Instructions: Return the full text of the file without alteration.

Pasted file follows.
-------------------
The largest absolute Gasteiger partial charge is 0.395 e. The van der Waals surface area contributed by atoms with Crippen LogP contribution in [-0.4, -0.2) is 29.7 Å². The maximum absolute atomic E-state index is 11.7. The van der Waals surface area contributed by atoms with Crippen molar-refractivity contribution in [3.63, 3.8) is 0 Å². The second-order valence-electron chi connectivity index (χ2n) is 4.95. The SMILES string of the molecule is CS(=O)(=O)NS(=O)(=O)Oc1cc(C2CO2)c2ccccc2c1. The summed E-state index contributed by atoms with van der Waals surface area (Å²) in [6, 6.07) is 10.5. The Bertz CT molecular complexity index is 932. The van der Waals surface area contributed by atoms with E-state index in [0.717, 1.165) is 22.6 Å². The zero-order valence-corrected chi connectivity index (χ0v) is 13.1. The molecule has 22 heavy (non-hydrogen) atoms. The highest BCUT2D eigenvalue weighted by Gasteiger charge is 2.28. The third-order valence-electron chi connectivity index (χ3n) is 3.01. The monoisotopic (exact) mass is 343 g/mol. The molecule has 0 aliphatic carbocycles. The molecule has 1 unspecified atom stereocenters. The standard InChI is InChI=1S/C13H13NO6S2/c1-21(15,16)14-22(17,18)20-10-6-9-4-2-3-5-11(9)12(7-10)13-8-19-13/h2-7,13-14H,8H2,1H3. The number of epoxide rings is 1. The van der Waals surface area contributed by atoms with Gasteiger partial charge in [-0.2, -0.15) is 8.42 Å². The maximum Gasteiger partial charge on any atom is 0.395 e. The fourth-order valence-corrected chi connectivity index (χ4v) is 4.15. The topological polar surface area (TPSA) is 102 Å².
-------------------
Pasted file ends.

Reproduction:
The largest absolute Gasteiger partial charge is 0.395 e. The van der Waals surface area contributed by atoms with Crippen LogP contribution in [-0.4, -0.2) is 29.7 Å². The maximum absolute atomic E-state index is 11.7. The van der Waals surface area contributed by atoms with Crippen molar-refractivity contribution in [3.63, 3.8) is 0 Å². The second-order valence-electron chi connectivity index (χ2n) is 4.95. The SMILES string of the molecule is CS(=O)(=O)NS(=O)(=O)Oc1cc(C2CO2)c2ccccc2c1. The summed E-state index contributed by atoms with van der Waals surface area (Å²) in [6, 6.07) is 10.5. The Bertz CT molecular complexity index is 932. The van der Waals surface area contributed by atoms with E-state index in [0.717, 1.165) is 22.6 Å². The zero-order valence-corrected chi connectivity index (χ0v) is 13.1. The molecule has 22 heavy (non-hydrogen) atoms. The highest BCUT2D eigenvalue weighted by Gasteiger charge is 2.28. The third-order valence-electron chi connectivity index (χ3n) is 3.01. The monoisotopic (exact) mass is 343 g/mol. The molecule has 0 aliphatic carbocycles. The molecule has 1 unspecified atom stereocenters. The standard InChI is InChI=1S/C13H13NO6S2/c1-21(15,16)14-22(17,18)20-10-6-9-4-2-3-5-11(9)12(7-10)13-8-19-13/h2-7,13-14H,8H2,1H3. The number of epoxide rings is 1. The van der Waals surface area contributed by atoms with Gasteiger partial charge in [-0.2, -0.15) is 8.42 Å². The maximum Gasteiger partial charge on any atom is 0.395 e. The fourth-order valence-corrected chi connectivity index (χ4v) is 4.15. The topological polar surface area (TPSA) is 102 Å².